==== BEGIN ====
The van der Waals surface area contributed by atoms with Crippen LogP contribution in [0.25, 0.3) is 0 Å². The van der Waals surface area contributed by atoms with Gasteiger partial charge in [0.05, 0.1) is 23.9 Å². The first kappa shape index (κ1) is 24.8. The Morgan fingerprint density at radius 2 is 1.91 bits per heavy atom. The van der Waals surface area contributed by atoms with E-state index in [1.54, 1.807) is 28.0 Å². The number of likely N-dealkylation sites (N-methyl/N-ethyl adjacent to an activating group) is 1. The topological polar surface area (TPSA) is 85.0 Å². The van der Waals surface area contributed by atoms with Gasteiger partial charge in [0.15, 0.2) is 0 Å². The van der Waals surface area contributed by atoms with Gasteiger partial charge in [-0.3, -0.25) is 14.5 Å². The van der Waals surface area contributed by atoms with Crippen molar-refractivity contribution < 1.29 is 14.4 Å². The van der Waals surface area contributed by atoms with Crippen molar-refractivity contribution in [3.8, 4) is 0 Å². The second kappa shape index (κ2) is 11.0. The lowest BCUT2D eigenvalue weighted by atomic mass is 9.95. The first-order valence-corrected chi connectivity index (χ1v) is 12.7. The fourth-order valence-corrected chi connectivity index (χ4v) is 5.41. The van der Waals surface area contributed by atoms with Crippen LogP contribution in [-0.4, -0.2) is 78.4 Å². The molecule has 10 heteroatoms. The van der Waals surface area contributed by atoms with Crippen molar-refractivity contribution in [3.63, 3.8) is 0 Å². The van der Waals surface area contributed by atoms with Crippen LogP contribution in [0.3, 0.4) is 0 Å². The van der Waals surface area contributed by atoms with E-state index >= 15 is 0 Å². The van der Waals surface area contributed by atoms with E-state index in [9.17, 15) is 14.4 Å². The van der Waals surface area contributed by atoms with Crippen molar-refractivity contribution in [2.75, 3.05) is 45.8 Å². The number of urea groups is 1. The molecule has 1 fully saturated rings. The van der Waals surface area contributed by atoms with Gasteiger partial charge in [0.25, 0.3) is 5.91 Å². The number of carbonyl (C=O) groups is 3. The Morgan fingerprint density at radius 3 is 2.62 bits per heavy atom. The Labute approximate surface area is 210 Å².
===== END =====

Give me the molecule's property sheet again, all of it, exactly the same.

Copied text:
The van der Waals surface area contributed by atoms with Crippen LogP contribution in [0.25, 0.3) is 0 Å². The van der Waals surface area contributed by atoms with Gasteiger partial charge in [0.05, 0.1) is 23.9 Å². The first kappa shape index (κ1) is 24.8. The Morgan fingerprint density at radius 2 is 1.91 bits per heavy atom. The van der Waals surface area contributed by atoms with E-state index in [1.54, 1.807) is 28.0 Å². The number of likely N-dealkylation sites (N-methyl/N-ethyl adjacent to an activating group) is 1. The topological polar surface area (TPSA) is 85.0 Å². The van der Waals surface area contributed by atoms with Gasteiger partial charge in [0.15, 0.2) is 0 Å². The van der Waals surface area contributed by atoms with Gasteiger partial charge in [-0.3, -0.25) is 14.5 Å². The van der Waals surface area contributed by atoms with Crippen molar-refractivity contribution < 1.29 is 14.4 Å². The van der Waals surface area contributed by atoms with Crippen molar-refractivity contribution in [3.8, 4) is 0 Å². The second kappa shape index (κ2) is 11.0. The lowest BCUT2D eigenvalue weighted by atomic mass is 9.95. The first-order valence-corrected chi connectivity index (χ1v) is 12.7. The fourth-order valence-corrected chi connectivity index (χ4v) is 5.41. The van der Waals surface area contributed by atoms with Crippen LogP contribution in [-0.4, -0.2) is 78.4 Å². The molecule has 10 heteroatoms. The van der Waals surface area contributed by atoms with Crippen molar-refractivity contribution in [3.63, 3.8) is 0 Å². The van der Waals surface area contributed by atoms with Crippen LogP contribution in [0.3, 0.4) is 0 Å². The van der Waals surface area contributed by atoms with E-state index >= 15 is 0 Å². The van der Waals surface area contributed by atoms with E-state index in [9.17, 15) is 14.4 Å². The van der Waals surface area contributed by atoms with Crippen molar-refractivity contribution in [2.75, 3.05) is 45.8 Å². The number of urea groups is 1. The molecule has 1 fully saturated rings. The van der Waals surface area contributed by atoms with Gasteiger partial charge in [0.25, 0.3) is 5.91 Å². The number of carbonyl (C=O) groups is 3. The Morgan fingerprint density at radius 3 is 2.62 bits per heavy atom. The Labute approximate surface area is 210 Å².